“Ah, you may leave here for four days in space,
But when you return it’s the same ol’ place,
The poundin’ of the drums, the pride an’ disgrace.
You can bury your dead, but don’t leave a trace.
Hate your next-door neighbor, but don’t forget to say grace.
P.F. Sloan, Eve of Destruction
My friend Steve posted this video on Facebook. It’s the song as originally recorded by Barry McGuire in 1965 but with updated imagery showing that not a whole hell of a lot has changed since then.
It seems appropriate to post this on the eve of the supposed end of the world. Call it whatever you want — The Rapture, Doomsday, the End of Days, Judgment Day, the Apocalypse… Personally, I’m going to call it Saturday. I’m going to do some yoga, mow my lawn, maybe a little landscaping and spend time with my grandchildren.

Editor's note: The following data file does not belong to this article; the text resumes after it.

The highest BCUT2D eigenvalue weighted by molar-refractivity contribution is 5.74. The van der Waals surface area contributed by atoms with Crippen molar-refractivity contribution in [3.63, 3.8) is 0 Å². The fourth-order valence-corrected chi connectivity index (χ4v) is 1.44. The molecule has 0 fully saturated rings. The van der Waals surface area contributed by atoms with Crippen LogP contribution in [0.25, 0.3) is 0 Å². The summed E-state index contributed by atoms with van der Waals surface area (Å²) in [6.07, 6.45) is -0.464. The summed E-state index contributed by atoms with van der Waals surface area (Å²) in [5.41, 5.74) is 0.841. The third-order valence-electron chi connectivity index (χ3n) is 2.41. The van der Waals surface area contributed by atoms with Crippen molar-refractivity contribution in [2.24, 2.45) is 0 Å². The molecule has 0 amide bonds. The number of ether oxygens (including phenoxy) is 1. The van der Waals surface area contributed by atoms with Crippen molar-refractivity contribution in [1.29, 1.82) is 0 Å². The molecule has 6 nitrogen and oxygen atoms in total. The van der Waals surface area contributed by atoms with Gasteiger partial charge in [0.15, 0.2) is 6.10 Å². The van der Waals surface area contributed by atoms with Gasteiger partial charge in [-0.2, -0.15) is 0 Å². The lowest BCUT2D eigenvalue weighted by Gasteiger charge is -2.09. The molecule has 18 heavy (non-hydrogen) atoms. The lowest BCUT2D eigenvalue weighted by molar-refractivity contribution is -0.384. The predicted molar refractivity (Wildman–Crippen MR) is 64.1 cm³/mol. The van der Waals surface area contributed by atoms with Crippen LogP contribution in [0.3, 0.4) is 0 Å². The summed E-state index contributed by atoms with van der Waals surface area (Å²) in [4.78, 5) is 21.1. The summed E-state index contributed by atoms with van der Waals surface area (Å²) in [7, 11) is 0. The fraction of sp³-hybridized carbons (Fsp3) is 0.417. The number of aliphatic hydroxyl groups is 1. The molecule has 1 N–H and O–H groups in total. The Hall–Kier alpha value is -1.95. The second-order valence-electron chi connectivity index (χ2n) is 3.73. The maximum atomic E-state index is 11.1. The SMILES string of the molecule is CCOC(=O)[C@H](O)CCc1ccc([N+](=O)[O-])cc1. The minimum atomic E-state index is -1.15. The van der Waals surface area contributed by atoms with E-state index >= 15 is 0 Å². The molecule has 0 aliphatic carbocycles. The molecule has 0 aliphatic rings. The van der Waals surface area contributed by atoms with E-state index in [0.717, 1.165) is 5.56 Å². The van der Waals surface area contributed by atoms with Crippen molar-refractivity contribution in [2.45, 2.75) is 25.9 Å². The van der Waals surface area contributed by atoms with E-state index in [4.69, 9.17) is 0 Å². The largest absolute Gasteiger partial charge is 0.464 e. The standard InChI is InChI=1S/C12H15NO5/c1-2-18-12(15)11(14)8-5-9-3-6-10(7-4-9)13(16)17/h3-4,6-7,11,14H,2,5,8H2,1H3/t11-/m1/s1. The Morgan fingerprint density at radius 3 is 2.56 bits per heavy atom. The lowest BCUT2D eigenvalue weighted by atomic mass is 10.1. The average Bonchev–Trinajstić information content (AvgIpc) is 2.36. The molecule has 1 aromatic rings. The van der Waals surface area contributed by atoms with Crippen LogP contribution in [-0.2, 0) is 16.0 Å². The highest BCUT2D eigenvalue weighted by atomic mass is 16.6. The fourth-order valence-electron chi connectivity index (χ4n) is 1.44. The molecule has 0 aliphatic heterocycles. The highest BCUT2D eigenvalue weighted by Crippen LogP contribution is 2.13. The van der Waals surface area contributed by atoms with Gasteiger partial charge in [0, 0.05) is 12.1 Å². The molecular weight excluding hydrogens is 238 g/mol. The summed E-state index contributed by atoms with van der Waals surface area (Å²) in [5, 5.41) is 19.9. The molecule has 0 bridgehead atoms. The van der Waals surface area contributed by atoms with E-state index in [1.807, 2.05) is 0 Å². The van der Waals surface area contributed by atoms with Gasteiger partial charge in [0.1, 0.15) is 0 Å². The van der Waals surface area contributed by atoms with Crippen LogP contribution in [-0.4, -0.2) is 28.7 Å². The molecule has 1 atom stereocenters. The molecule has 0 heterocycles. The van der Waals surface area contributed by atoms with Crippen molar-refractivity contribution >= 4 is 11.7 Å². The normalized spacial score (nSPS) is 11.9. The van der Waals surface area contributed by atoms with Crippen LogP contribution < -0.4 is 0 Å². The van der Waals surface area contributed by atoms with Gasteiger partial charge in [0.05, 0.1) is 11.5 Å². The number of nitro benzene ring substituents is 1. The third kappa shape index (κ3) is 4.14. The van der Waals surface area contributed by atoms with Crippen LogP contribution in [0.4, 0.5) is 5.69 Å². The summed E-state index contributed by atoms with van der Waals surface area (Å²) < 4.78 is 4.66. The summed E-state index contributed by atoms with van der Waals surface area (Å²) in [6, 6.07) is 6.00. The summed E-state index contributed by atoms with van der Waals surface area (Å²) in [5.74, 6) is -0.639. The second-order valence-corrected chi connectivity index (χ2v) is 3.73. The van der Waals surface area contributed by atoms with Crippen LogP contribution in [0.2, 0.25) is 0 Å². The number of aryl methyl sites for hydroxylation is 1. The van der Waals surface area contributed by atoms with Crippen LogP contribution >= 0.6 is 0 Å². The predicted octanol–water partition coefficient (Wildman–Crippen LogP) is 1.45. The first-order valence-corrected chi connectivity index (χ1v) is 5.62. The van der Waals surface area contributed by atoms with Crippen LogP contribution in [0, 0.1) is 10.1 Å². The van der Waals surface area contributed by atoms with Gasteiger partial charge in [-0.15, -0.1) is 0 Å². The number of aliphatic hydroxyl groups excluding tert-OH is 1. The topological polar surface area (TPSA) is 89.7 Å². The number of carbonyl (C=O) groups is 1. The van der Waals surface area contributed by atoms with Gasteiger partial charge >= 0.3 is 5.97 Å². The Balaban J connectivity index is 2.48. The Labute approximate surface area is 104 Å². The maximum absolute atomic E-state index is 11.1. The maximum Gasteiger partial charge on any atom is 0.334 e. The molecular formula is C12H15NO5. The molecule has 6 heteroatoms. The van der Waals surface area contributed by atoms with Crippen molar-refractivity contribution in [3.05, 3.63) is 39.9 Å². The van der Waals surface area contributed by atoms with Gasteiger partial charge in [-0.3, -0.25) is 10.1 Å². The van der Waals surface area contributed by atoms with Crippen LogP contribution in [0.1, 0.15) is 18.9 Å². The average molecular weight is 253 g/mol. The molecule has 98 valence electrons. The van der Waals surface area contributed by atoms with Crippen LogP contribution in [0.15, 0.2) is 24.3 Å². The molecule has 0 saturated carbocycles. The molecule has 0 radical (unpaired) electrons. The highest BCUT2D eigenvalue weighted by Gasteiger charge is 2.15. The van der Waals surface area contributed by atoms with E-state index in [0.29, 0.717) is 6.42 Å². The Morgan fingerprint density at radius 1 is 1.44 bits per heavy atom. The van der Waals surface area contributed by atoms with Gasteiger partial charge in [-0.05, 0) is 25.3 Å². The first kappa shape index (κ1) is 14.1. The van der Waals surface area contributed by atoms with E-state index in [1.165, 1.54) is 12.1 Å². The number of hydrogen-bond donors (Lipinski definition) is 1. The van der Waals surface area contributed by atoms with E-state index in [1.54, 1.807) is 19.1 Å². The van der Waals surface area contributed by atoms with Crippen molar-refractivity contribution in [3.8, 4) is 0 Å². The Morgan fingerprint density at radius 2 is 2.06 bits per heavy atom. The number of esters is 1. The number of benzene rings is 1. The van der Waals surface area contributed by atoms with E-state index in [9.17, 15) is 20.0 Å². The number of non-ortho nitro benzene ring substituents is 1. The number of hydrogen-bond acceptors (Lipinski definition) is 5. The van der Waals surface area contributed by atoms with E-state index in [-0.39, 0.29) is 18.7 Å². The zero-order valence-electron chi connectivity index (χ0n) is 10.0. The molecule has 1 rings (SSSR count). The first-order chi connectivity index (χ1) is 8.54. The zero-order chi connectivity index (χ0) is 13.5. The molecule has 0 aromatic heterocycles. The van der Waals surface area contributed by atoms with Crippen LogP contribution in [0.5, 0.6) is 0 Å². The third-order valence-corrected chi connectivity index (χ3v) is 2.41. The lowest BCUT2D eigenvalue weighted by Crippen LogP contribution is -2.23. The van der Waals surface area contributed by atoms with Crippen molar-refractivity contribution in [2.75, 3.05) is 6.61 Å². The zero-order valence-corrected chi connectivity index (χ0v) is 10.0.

Harold Camping, the televangelist who’s predicted the end of the world before may be wrong again but even if he’s not, I won’t waste my time worrying about it. I’ll just accept it and move on. And if the world doesn’t end, the time won’t have been wasted and I won’t feel embarrassed.
Song: Eve Of Destruction
Artist: Barry McGuire
Album: Eve Of Destruction
This song was originally recorded by The Turtles but they didn’t release as a single until 1970 when it reached #100. McGuire’s version hit #1. As 1960s protest songs go, it’s still as relevant now as it was 46 years ago. There is still more than enough injustice, racism, fear, hate, war, suffering, ignorance, and intolerance to go around.